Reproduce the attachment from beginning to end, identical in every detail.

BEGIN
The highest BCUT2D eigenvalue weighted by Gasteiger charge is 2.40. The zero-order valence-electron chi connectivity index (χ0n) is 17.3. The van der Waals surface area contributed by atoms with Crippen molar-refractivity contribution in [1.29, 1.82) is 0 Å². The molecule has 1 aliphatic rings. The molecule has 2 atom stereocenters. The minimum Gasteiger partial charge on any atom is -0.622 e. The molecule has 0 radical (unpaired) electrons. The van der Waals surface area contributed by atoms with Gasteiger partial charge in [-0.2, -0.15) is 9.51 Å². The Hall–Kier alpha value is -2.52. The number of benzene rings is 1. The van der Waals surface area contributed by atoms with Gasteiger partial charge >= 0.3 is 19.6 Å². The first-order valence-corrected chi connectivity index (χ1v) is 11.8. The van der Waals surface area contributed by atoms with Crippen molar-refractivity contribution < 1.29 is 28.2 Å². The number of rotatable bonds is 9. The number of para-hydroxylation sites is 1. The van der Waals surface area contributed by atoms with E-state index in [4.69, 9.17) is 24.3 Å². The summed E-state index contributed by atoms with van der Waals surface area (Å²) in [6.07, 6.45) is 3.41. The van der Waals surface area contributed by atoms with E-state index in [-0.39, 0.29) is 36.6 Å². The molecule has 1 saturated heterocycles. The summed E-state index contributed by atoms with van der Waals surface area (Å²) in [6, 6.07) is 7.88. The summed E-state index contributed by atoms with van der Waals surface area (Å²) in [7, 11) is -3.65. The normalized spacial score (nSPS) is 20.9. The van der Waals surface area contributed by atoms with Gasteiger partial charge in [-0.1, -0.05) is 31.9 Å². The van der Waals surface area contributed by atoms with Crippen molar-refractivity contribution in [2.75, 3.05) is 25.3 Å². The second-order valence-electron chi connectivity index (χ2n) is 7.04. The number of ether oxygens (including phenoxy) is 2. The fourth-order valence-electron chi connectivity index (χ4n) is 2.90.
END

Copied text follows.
The highest BCUT2D eigenvalue weighted by Gasteiger charge is 2.40. The zero-order valence-electron chi connectivity index (χ0n) is 17.3. The van der Waals surface area contributed by atoms with Crippen molar-refractivity contribution in [1.29, 1.82) is 0 Å². The molecule has 1 aliphatic rings. The molecule has 2 atom stereocenters. The minimum Gasteiger partial charge on any atom is -0.622 e. The molecule has 0 radical (unpaired) electrons. The van der Waals surface area contributed by atoms with Gasteiger partial charge in [-0.2, -0.15) is 9.51 Å². The Hall–Kier alpha value is -2.52. The number of benzene rings is 1. The van der Waals surface area contributed by atoms with Gasteiger partial charge >= 0.3 is 19.6 Å². The first-order valence-corrected chi connectivity index (χ1v) is 11.8. The van der Waals surface area contributed by atoms with Crippen molar-refractivity contribution < 1.29 is 28.2 Å². The number of rotatable bonds is 9. The number of para-hydroxylation sites is 1. The van der Waals surface area contributed by atoms with E-state index in [4.69, 9.17) is 24.3 Å². The summed E-state index contributed by atoms with van der Waals surface area (Å²) in [6.07, 6.45) is 3.41. The van der Waals surface area contributed by atoms with E-state index in [-0.39, 0.29) is 36.6 Å². The molecule has 1 saturated heterocycles. The summed E-state index contributed by atoms with van der Waals surface area (Å²) in [6, 6.07) is 7.88. The summed E-state index contributed by atoms with van der Waals surface area (Å²) in [7, 11) is -3.65. The normalized spacial score (nSPS) is 20.9. The van der Waals surface area contributed by atoms with Gasteiger partial charge in [-0.1, -0.05) is 31.9 Å². The van der Waals surface area contributed by atoms with Crippen molar-refractivity contribution in [2.75, 3.05) is 25.3 Å². The second-order valence-electron chi connectivity index (χ2n) is 7.04. The number of ether oxygens (including phenoxy) is 2. The fourth-order valence-electron chi connectivity index (χ4n) is 2.90.